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Commas Part Two

Here are some useful rules when you are working with commas.

  • Use a comma after Yes and No when these words start a sentence.

    Yes, we have the show’s starting time.
    No, there are no bananas in that store.

  • Use a comma both after consecutive introductory prepositional phrases
    and after a long introductory prepositional phrase.

    In the middle of New York City, the traffic is very heavy during
    rush hour.

    In the World Series’ final game that was played in 1960, the Pirates hitter
    whacked a home run over the left field wall.

    Note: A comma can be placed after a short introductory prepositional
    phrase if the sentence’s meaning and flow are improved by the comma.
    Read the sentence aloud to see if a comma is justified.

    In the first instance, the dog was in the back of the van.
    Without Greg’s assistance, Ricardo would have spent many hours on
    that project.

  • Use a comma after an introductory participle or participial phrase.
    Intrigued, the young child looked into the fishbowl.

    Motivated by their drama coach’s remarks, the cast members worked
    even harder than before.

  • Use a comma after an introductory adverb clause.

    Before we started our vacation, we had the mechanic check out our car.
    Note: In most instances (unless the sentence’s meaning is unclear),
    an adverb clause that follows an independent clause is not preceded

    by a comma.

    I cannot recall a single instance when Jimmy was inconsiderate.

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  • the interjection
  • Active and passive voices
  • agreement between indefinite pronouns and their antecedents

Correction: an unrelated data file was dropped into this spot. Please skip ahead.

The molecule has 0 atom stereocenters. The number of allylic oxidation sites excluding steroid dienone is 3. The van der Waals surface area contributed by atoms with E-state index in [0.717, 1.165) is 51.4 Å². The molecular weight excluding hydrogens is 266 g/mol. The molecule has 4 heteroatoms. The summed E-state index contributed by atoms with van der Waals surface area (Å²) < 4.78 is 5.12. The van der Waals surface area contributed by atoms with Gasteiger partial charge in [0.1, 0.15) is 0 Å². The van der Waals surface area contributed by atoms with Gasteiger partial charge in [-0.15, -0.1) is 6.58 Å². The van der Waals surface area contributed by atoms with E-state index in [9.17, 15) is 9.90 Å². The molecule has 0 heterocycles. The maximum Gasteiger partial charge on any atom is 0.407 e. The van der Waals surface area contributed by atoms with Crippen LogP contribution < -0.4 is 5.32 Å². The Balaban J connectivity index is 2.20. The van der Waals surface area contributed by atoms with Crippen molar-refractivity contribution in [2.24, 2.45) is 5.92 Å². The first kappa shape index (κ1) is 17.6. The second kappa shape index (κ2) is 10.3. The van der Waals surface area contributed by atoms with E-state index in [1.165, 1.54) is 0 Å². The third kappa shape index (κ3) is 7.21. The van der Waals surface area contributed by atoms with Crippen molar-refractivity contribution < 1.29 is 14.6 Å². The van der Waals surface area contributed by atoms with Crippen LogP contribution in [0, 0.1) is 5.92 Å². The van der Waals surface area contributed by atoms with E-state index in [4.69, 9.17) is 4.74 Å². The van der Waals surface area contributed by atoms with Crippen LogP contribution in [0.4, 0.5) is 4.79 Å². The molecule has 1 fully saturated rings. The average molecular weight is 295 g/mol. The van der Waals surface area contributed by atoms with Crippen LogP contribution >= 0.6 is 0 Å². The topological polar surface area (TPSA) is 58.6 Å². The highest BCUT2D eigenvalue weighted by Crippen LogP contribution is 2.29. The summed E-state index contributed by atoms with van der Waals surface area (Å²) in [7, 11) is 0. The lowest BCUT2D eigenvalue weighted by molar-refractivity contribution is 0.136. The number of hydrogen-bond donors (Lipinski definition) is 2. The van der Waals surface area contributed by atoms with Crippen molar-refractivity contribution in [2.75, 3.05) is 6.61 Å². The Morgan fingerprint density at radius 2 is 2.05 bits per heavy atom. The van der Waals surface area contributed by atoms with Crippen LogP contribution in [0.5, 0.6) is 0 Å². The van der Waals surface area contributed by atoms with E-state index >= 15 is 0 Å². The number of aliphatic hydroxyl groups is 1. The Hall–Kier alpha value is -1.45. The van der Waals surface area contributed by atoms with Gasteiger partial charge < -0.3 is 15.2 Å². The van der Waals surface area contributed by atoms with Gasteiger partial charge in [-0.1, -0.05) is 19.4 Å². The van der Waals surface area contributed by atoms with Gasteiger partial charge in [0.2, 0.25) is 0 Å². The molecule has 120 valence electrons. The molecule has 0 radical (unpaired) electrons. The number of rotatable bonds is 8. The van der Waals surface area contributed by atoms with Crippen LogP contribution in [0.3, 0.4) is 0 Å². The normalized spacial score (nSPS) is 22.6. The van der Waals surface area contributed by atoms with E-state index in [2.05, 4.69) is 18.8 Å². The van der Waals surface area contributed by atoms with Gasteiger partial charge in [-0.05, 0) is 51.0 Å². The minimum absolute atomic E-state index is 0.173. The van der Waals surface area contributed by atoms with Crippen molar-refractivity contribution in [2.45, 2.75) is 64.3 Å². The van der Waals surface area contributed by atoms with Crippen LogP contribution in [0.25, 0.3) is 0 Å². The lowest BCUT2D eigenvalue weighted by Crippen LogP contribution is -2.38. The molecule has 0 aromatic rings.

• agreement involving prepositional phrases
  • Commas Part Five
  • Commas Part Four
  • Commas Part One
  • Commas Part Three
  • Commas Part Two
  • complete and simple predicates
  • complete and simple subjects
  • complex sentences
  • compound complex sentences
  • compound prepositions and the preposition adverb question
  • compound subject and compound predicate
  • compound subjects part two
  • compound subjects part one
  • Confusing usage words part eight
  • Confusing usage words part five
  • Confusing usage words part four
  • Confusing usage words part one
  • Confusing usage words part seven
  • Confusing usage words part six
  • Confusing usage words part three
  • Confusing usage words part three 2
  • Confusing usage words part two
  • First Capitalization List
  • indefinite pronouns
  • Indefinite pronouns and the possessive case
  • introducing clauses
  • introducing phrases
  • Irregular Comparison of Adjectives and Adverbs
  • irregular verbs part one
  • irregular verbs part two
  • Italics Hyphens and Brackets
  • Misplaced and dangling modifiers
  • More Apostrophe Situations
  • More subject verb agreement situations
  • Parentheses Ellipsis Marks and Dashes
  • Periods Question Marks and Exclamation Marks
  • personal pronouns
  • pronouns and their antecedents
  • Quotation Marks Part Three
  • Quotation Marks Part One
  • Quotation Marks Part Two
  • reflexive demonstrative and interrogative pronouns
  • Regular Comparison of Adjectives and Adverbs
  • regular verb tenses
  • Second Capitalization List
  • sentences fragments and run on sentences